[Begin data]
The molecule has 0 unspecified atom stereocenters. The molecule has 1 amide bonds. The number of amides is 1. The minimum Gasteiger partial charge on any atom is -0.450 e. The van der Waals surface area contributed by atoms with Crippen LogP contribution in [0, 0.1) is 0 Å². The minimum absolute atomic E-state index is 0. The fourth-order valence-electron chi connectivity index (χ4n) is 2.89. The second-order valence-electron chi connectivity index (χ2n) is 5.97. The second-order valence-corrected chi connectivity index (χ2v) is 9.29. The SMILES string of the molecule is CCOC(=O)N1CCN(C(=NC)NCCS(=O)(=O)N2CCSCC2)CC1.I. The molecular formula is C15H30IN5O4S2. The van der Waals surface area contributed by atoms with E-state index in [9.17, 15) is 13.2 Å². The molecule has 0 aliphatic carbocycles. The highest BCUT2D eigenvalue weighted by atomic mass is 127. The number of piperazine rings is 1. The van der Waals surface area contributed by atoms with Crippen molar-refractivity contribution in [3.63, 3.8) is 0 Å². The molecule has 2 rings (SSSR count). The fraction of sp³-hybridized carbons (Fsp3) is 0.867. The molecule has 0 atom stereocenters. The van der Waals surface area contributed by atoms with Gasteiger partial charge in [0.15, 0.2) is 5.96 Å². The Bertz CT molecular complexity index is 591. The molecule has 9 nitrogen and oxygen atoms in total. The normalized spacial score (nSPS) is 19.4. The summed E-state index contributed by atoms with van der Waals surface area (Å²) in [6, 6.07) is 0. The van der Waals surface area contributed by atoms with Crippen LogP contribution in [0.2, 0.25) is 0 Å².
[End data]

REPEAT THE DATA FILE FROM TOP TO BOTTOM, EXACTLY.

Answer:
The molecule has 0 unspecified atom stereocenters. The molecule has 1 amide bonds. The number of amides is 1. The minimum Gasteiger partial charge on any atom is -0.450 e. The van der Waals surface area contributed by atoms with Crippen LogP contribution in [0, 0.1) is 0 Å². The minimum absolute atomic E-state index is 0. The fourth-order valence-electron chi connectivity index (χ4n) is 2.89. The second-order valence-electron chi connectivity index (χ2n) is 5.97. The second-order valence-corrected chi connectivity index (χ2v) is 9.29. The SMILES string of the molecule is CCOC(=O)N1CCN(C(=NC)NCCS(=O)(=O)N2CCSCC2)CC1.I. The molecular formula is C15H30IN5O4S2. The van der Waals surface area contributed by atoms with E-state index in [9.17, 15) is 13.2 Å². The molecule has 0 aliphatic carbocycles. The highest BCUT2D eigenvalue weighted by atomic mass is 127. The number of piperazine rings is 1. The van der Waals surface area contributed by atoms with Crippen molar-refractivity contribution in [3.63, 3.8) is 0 Å². The molecule has 2 rings (SSSR count). The fraction of sp³-hybridized carbons (Fsp3) is 0.867. The molecule has 0 atom stereocenters. The van der Waals surface area contributed by atoms with Gasteiger partial charge in [0.15, 0.2) is 5.96 Å². The Bertz CT molecular complexity index is 591. The molecule has 9 nitrogen and oxygen atoms in total. The normalized spacial score (nSPS) is 19.4. The summed E-state index contributed by atoms with van der Waals surface area (Å²) in [6, 6.07) is 0. The van der Waals surface area contributed by atoms with Crippen LogP contribution in [0.2, 0.25) is 0 Å².